Introduction to Anthropology

Discipline: Anthropology
Instructor: Trevathan
Credits: 3
Day: B
Start: 09:25
End: 10:40
Field Work: Day 3 - Cape Town - Saturday, October 26 | South Africa
Prerequisites: None Download Syllabus

Anthropology is a broad comparative approach to studying humankind that focuses on contemporary cultures and societies throughout the world.  It provides a way of understanding both similarities and differences across cultures based on research and observations made by anthropologists who immerse themselves in another culture, a method known as “participant observation.”  Concepts we will cover include ethnocentrism, cultural relativism, race and ethnicity, and globalization.  Topics examined include kinship, belief systems, gender, marketing and economic systems, political systems and ways of making a living.  Although we will immerse ourselves in another culture for only a few days, we will use the anthropological lens to try to appreciate and understand people who live lives very different from our own.  For example, we will explore the concepts of race and ethnicity in South Africa, gender in Morocco, religion in Spain, colonialism in Ghana, human rights in Argentina, and kinship in the Amazon.  We will learn about and see examples of pastoralism in Morocco, rainforest agriculture in the Amazon, and hunting and gathering in South Africa.   At the end of the course and the voyage we should have a greater appreciation for the ways that culture shapes people’s lives and for the increasing effects of globalization and rapid cultural change on traditional societies.  We will also have a greater understanding of the ways in which our own culture(s) shapes our view of “the other” and we will be challenged to acknowledge and assess what we have learned about cultures other than our own.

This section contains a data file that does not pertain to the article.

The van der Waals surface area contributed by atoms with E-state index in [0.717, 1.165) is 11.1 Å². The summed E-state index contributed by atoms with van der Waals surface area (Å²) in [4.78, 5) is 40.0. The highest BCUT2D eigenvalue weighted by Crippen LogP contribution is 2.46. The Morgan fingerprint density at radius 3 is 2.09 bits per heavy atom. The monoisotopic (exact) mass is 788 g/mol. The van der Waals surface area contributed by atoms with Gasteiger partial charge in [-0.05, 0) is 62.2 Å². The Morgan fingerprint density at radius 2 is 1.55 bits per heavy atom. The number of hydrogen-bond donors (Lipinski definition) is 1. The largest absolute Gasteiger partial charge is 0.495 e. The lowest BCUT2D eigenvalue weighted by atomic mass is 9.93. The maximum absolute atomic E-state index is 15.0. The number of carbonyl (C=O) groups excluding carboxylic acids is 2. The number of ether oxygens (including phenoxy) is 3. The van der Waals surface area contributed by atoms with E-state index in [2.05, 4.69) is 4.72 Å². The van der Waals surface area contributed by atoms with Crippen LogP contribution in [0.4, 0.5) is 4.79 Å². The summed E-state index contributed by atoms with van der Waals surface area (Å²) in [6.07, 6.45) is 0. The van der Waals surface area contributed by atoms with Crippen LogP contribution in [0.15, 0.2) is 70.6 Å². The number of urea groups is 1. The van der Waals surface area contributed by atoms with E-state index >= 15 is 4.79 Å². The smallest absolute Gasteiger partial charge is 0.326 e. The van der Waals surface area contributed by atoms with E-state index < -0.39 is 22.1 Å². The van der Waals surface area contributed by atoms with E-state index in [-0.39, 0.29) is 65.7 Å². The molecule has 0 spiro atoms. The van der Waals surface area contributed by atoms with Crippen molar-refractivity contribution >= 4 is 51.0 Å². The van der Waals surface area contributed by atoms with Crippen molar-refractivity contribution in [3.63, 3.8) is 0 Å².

Field Work

Country: South Africa
Day: 3 - Cape Town - Saturday, October 26

We will visit the !Kwha ttu San cultural and Education Center, which is an organization set up to showcase the lives of the descendents of the earliest indigenous peoples of southern Africa.  The San themselves will tell us about their history, traditional knowledge, skills, languages, customs and current concerns.  Included in the tour will be a visit to a replica of a traditional San village.  This tour will provide a window onto the ways that our ancestors lived for more than 99 percent of human history. Academic Objectives: 1.    See examples of the ways human ancestors lived for more than 99 percent of human history. 2.   Hear the distinctive click language of the San people, one of the rarest languages in the world.

3.  Understand the pride of the San people as they demonstrate to us their ways of living in a harsh land.